Saturday, January 3, 2015
This semester has been eye-opening for me. I haven't spent a lot of time thinking about sexism in ASP. Although I am a dyed-in-the-wool, true-blue feminist, I've been lucky that I haven't faced much individual sexism (as opposed to institutional or systemic sexism, which are think are endemic to the academy). In the past, it's been one-off incidents, nothing that made me really question whether ASP fosters sexism. ASPs are predominantly run by untenured women, teaching in second-class rolls. While more men have joined our ranks, many of the (admittedly talented, committed) men that have been in ASP for more than 5 years have moved into tenured or high-level administrative positions, while I see equally talented, committed women stuck in the same second-class positions, without promotions or recognition, year after year.
I don't think this is solely due to institutional sexism. Studies have shown that women receive lower course evaluations than men. A tiny, needs-to-be-replicated study out of North Carolina State demonstrated that students will give higher course evaluations if they believe their instructor is a man--whether to not the instructor actually is a man or a woman. (See study here)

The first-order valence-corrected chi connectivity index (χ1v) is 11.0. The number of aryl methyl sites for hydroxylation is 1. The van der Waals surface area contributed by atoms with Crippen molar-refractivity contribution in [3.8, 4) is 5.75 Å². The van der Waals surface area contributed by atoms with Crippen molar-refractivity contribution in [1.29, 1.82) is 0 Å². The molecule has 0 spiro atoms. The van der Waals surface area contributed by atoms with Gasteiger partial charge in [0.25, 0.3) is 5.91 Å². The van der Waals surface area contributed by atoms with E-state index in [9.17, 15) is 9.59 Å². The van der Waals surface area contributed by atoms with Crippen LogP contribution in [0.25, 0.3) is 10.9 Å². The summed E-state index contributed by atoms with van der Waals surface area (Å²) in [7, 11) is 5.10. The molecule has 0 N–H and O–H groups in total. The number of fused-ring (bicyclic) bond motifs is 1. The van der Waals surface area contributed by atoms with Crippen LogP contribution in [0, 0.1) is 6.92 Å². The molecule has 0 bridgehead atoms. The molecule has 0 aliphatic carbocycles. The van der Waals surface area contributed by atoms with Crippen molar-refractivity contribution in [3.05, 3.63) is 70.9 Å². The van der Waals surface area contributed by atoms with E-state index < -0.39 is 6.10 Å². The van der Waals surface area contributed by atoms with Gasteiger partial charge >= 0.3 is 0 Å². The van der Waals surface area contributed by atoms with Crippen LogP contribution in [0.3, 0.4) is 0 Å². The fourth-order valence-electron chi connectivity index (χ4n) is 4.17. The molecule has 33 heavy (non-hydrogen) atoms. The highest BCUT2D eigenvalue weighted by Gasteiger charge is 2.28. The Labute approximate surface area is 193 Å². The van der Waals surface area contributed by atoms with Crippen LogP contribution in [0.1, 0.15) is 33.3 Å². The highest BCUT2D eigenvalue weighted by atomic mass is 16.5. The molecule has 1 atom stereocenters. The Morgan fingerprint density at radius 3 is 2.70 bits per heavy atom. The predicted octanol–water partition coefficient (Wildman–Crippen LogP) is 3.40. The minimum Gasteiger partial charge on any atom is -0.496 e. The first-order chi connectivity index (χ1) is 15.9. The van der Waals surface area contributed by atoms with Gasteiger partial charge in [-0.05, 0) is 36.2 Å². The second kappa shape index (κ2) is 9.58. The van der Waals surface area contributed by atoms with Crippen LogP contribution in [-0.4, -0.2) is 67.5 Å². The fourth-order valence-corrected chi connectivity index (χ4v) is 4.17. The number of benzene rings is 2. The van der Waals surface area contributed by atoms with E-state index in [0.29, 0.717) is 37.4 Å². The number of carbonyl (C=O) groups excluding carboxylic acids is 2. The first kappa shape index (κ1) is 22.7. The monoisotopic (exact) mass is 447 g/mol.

This semester I co-taught an ASP course with a fantastic, very talented male (tenured) professor. Mid-semester, we asked students to fill out qualitative evals, asking them to tell us what we should do and how to improve. While the majority of the surveys were helpful and fair, a disconcerting minority used the evaluations to make personal, sexist comments that had nothing to do with the substance of the course. Not one evaluation made personal comments about my male co-teacher.
I spoke with several experienced female professors after I read the evaluations. Everyone had a similar story; students feel it's okay to attack a female professor's attire, posture, hair style, or tone of voice in evaluations meant to measure teaching.
These attacks on female professors are damaging careers. Students evaluations are regularly used to renew contracts and earn tenure. The best administrators know to ignore these damaging comments in evaluations. But many evaluations are on a 1-5 scale, with female professors losing valuable points for things that have nothing to do with their ability to teach. And administrators can't distinguish between someone who needs help in the classroom, and someone who is receiving low scores because "their voice hurts my ears" or "their clothes are too bright for my taste."
ASP is integral to the success of the legal academy. It is time we started looking at the reasons why we are still second-class citizens.